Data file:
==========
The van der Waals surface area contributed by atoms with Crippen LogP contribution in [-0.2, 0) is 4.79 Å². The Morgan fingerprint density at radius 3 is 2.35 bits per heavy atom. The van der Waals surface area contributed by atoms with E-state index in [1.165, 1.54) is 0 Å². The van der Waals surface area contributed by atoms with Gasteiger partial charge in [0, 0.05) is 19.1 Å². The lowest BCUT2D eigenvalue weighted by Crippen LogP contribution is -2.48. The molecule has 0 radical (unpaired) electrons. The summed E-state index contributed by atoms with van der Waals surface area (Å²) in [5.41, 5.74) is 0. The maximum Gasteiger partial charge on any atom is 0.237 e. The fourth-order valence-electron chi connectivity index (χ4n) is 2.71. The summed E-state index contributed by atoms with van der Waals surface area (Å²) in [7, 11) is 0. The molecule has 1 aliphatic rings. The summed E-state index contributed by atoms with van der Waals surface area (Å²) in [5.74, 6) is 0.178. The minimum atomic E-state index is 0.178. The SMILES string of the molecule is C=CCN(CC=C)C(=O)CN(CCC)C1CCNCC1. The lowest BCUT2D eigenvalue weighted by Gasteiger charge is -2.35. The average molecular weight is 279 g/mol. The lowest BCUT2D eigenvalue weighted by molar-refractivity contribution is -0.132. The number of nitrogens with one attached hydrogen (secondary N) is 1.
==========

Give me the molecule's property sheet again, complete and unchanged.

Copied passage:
The van der Waals surface area contributed by atoms with Crippen LogP contribution in [-0.2, 0) is 4.79 Å². The Morgan fingerprint density at radius 3 is 2.35 bits per heavy atom. The van der Waals surface area contributed by atoms with E-state index in [1.165, 1.54) is 0 Å². The van der Waals surface area contributed by atoms with Gasteiger partial charge in [0, 0.05) is 19.1 Å². The lowest BCUT2D eigenvalue weighted by Crippen LogP contribution is -2.48. The molecule has 0 radical (unpaired) electrons. The summed E-state index contributed by atoms with van der Waals surface area (Å²) in [5.41, 5.74) is 0. The maximum Gasteiger partial charge on any atom is 0.237 e. The fourth-order valence-electron chi connectivity index (χ4n) is 2.71. The summed E-state index contributed by atoms with van der Waals surface area (Å²) in [7, 11) is 0. The molecule has 1 aliphatic rings. The summed E-state index contributed by atoms with van der Waals surface area (Å²) in [5.74, 6) is 0.178. The minimum atomic E-state index is 0.178. The SMILES string of the molecule is C=CCN(CC=C)C(=O)CN(CCC)C1CCNCC1. The lowest BCUT2D eigenvalue weighted by Gasteiger charge is -2.35. The average molecular weight is 279 g/mol. The lowest BCUT2D eigenvalue weighted by molar-refractivity contribution is -0.132. The number of nitrogens with one attached hydrogen (secondary N) is 1.